On a recent flight to Anchorage, Alaska, a man in the seat next to mine mentioned that the city only had two “bad” days of winter this year. Temperatures had hit a remarkable 70 degrees in March.
That was just the start. The following day, a boat captain noted that red salmon had arrived three weeks earlier than normal. And over the course of my trip, several people told me things like, “The last few winters have been the warmest I can remember.”
It struck me how similar these conversations were to those I’ve had with people in my home state of Texas. Except at home they speak of severe drought, hotter summers and extreme floods that seem to be occurring more often.
And just like in Texas, climate change is hitting vulnerable populations in Alaska harder than most.
The “melting glacier tour” no joke
I saw the most dramatic physical evidence of climate impacts on my Kenai Peninsula boat trip when we passed by Bear Glacier. This glacier marks the start of Kenai Fjords National Park, and it’s the largest glacier in the park at 13 miles long.
Before I left for Alaska, I had jokingly referred to it as the “melting glacier tour.” But it wasn’t so funny when I saw the evidence: This magnificent natural formation is receding rapidly.
With increasing average annual temperatures between the 1950s and 1990s, Bear Glacier retreated about one mile, creating a lagoon. Then, between 2000 and 2007, it retreated an additional two miles, releasing floating icebergs into the lagoon.
Making matters worse, in 2014, an outburst flood made the lagoon overflow into nearby Resurrection Bay. All this is having a direct impact on people living in Alaska.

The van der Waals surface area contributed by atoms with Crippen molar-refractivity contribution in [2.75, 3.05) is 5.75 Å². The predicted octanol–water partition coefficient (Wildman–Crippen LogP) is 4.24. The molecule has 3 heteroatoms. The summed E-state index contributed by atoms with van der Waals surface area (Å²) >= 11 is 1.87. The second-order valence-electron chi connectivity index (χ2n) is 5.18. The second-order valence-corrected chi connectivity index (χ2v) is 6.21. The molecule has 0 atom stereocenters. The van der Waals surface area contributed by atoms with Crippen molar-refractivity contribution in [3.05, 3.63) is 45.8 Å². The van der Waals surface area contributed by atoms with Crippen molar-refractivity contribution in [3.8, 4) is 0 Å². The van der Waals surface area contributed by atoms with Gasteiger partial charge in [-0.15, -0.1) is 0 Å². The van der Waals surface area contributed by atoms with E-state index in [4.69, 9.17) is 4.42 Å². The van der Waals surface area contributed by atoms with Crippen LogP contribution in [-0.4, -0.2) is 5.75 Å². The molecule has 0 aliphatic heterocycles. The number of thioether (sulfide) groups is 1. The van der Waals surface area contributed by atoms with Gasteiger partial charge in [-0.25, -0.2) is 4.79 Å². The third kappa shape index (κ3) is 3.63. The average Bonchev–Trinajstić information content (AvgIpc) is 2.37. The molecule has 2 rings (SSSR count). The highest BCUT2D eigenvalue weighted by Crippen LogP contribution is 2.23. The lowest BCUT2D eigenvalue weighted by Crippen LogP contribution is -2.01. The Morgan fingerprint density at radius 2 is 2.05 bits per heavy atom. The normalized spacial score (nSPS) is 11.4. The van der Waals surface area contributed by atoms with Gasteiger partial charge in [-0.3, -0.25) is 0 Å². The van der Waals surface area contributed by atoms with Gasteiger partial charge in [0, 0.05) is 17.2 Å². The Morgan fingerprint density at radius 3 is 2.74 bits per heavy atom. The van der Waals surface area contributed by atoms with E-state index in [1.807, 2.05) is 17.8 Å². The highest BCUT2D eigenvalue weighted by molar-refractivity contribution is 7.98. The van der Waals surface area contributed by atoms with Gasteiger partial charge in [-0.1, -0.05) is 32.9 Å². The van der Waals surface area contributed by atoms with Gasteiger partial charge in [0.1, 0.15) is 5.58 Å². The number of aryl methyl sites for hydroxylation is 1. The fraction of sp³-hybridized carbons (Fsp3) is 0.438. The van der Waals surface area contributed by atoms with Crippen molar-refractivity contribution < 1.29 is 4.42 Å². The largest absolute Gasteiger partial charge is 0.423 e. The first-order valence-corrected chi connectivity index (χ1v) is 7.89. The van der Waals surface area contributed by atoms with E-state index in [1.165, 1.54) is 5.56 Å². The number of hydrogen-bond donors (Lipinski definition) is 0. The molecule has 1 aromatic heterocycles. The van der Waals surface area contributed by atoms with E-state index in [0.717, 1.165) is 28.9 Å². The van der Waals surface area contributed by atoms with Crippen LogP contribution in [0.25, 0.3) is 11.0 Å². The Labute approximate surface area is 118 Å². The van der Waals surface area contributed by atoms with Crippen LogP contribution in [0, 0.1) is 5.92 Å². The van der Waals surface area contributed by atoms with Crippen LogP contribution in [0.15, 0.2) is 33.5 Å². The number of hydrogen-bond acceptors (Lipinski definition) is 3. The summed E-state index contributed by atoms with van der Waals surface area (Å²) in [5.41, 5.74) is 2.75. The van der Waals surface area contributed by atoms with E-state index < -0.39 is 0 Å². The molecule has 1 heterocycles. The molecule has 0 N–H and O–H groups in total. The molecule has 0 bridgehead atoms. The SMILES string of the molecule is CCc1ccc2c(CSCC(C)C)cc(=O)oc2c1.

Towns fleeing rising ocean water
The state is likely to see the first American climate refugees.
The 400-person town of Kivalina, home to the Inupiat people, and neighboring Newtok, where 350 Yupik residents live, must be moved as their homes and livelihoods will soon be under water.
As U.S. Secretary of Interior Sally Jewell noted, these towns are “washing away.”
The cost of the relocation could be as high as $200 million per town, and expenses could rise in coming years with 29 other towns in imminent danger. The cultural and social cost to the families that must be uprooted from their homes is immeasurable.
An unsustainable boom-and-bust oil economy
How is the state dealing with this remarkable challenge? The oil part of the equation makes dealing with climate change-related weather impacts even thornier.
Alaska state budgets rely heavily on oil revenues, with all its ups and downs. In 2014, 90 percent of Alaska’s state budget came from the industry. The following year, it dropped to 75 percent – a huge loss resulting from the recent oil price tumble.
That means there’s less of a buffer to pay for things like the relocation of communities, or to offset revenue loss from fisheries and other industries affected by climate change.
The reality is, heavy reliance on oil is no longer sustainable from an economic or environmental perspective.
Frontier spirit can help Alaskans beat the odds
Fortunately, one of the hallmarks of frontier-spirited states such as Alaska is adaptability.
Embracing cleaner energy sources is one way the state is beginning to prepare for a more resilient future – and it can look to another oil state for inspiration and know-how.
So I was not surprised when I looked out the airplane window as we departed Anchorage and saw rows of wind turbines spinning against majestic, snow-covered mountains.
Alaska’s frontier, can-do attitude can help the state’s vulnerable populations and all Alaskans prepare for a safer, healthier future. Now’s the time to do so.